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May 8th, 2013 EMILEE BOOHER | Music Stories
 

SoHiTek Records: Wednesday, May 8

Not every young person comes to Portland to retire. Some start record labels.

music_sohitek_3927DIVINE AFRO: SoHiTek signees Fanno Creek. - IMAGE: Mike Harper

The founder of SoHiTek Records, 30-year-old Erik Carlson, lives the quintessential Portland dream. Aside from owning and operating his own homegrown record label, he also curates the SoHiTek visual arts gallery in Old Town and lives in a loft just a staircase away from the viewing space. Humble in discussing his lifestyle, he jokingly tiptoes around references to the obvious city clichés.

“I feel like it’s such an episode of Portlandia,” he says.

But more effort goes into Carlson’s business than a comedy sketch could portray. Because the California-raised, University of Oregon graduate is SoHiTek’s sole employee, he takes on everything from courting prospective bands and writing press releases to packaging album releases and stapling posters across the city.

Carlson originally formed the label in 2009 after he approached Hosannas—then called Church—about releasing the avant-pop band’s first album, Song Force Crystal. With what turned into a co-release with Portland label Tender Loving Empire, SoHiTek’s inaugural record reinforced Carlson’s eagerness to run a business that provides a platform for lesser-known and unrecorded local bands.

Since then, SoHiTek has put out albums from experimental act Chrome Wings, spacey synth-pop group Pegasus Dream, dance-pop quartet Pocketknife and Carlson’s own electro-surf project, DoublePlusGood. The label’s newest addition, indie-folk up-and-comer Fanno Creek, is also in the midst of recording its first LP. “SoHiTek—and I think it’s true for many smaller, local labels—is essentially an artist’s label,” says Fanno Creek singer-guitarist Evan Hailstone. “We don’t feel any pressure to change our sound in any way or create one particular kind of album.”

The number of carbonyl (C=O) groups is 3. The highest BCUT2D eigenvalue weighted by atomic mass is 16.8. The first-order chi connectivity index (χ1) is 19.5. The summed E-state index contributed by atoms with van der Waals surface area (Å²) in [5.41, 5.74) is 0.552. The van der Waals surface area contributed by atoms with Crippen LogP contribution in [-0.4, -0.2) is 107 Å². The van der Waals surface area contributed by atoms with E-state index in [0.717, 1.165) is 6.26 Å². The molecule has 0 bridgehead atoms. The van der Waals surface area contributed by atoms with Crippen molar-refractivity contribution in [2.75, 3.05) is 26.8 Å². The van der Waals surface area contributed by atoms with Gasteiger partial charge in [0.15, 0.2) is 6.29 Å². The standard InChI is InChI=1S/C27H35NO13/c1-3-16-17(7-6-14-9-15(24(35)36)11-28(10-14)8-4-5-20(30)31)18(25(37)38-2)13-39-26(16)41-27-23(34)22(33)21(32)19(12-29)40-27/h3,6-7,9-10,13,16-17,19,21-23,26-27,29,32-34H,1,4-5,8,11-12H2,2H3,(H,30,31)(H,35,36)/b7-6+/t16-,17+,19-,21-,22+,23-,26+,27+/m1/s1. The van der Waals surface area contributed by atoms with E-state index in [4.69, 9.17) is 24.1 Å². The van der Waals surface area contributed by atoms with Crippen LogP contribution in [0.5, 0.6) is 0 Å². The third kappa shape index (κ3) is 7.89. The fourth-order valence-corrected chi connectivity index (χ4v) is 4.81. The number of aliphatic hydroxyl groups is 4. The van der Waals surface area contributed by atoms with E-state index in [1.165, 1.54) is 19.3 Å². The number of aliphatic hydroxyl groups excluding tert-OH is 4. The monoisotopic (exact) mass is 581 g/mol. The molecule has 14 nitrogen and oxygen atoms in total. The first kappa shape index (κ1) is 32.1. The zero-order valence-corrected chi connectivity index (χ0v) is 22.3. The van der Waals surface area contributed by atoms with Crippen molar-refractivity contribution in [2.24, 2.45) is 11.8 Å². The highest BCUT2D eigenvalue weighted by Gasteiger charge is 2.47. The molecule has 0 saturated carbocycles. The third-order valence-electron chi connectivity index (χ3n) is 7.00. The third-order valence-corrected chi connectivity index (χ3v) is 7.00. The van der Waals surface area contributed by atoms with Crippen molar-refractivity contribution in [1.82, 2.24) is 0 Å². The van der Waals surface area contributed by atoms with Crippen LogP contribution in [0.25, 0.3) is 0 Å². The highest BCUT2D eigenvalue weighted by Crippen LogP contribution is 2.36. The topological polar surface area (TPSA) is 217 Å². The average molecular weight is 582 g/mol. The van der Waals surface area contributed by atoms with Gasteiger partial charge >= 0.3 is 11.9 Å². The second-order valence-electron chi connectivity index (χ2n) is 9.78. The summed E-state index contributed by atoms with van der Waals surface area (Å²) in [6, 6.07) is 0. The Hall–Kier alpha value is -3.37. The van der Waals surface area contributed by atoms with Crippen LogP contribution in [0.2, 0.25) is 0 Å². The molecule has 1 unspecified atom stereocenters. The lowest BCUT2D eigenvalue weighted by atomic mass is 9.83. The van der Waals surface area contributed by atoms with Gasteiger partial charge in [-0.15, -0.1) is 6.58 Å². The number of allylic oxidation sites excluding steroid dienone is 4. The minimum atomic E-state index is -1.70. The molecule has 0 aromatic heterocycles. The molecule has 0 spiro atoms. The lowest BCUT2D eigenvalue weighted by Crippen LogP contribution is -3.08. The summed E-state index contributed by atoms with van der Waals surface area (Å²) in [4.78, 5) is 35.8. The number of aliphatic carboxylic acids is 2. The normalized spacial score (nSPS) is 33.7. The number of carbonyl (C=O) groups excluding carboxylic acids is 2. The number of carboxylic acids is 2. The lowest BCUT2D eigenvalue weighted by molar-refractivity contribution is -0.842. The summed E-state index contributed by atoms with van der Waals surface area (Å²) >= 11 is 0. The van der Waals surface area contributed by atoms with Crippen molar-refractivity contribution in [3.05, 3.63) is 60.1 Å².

There are, of course, obstacles that come with running such a small operation. At a time when access to free music is just a few keystrokes away, the headaches for emerging labels like SoHiTek have multiplied. “You have to be more creative about how you’re trying to get people to buy music,” Carlson says. “Luckily…with a lot of our bands being smaller, [albums do] sell, because people still buy records at live shows.”

Although Carlson hopes to eventually expand the label beyond a one-man outfit, working with only a handful of groups is enough to keep SoHiTek going for now. And he manages to stay plenty busy. “I’m a pretty tenacious dude,” he says. “I like following through on projects, and SoHiTek just seems like an infinite project.” Ultimately, through all of the unreturned publicity emails and tattered show fliers that come with his job, Carlson just wants to help young artists.

“He’s super-supportive and is more of a friend who just wants to see us succeed more than anything,” says Pegasus Dream’s Andy Carlson (no relation), whose band has released two albums on SoHiTek.

And while he’s modest in talking about the life he’s created, Erik Carlson doesn’t deny his satisfaction. “I get to work with all my favorite bands,” he says. “I get to work with people I love and encourage them and what they do. I just get to be No. 1 fan of a band kind of permanently.”


SEE IT: The SoHiTek Records Showcase, featuring Fanno Creek, Pegasus Dream, DoublePlusGood and Pocketknife, is at Doug Fir Lounge, 830 E Burnside St., on Wednesday, May 8. 9 pm. $5. 21+.

 
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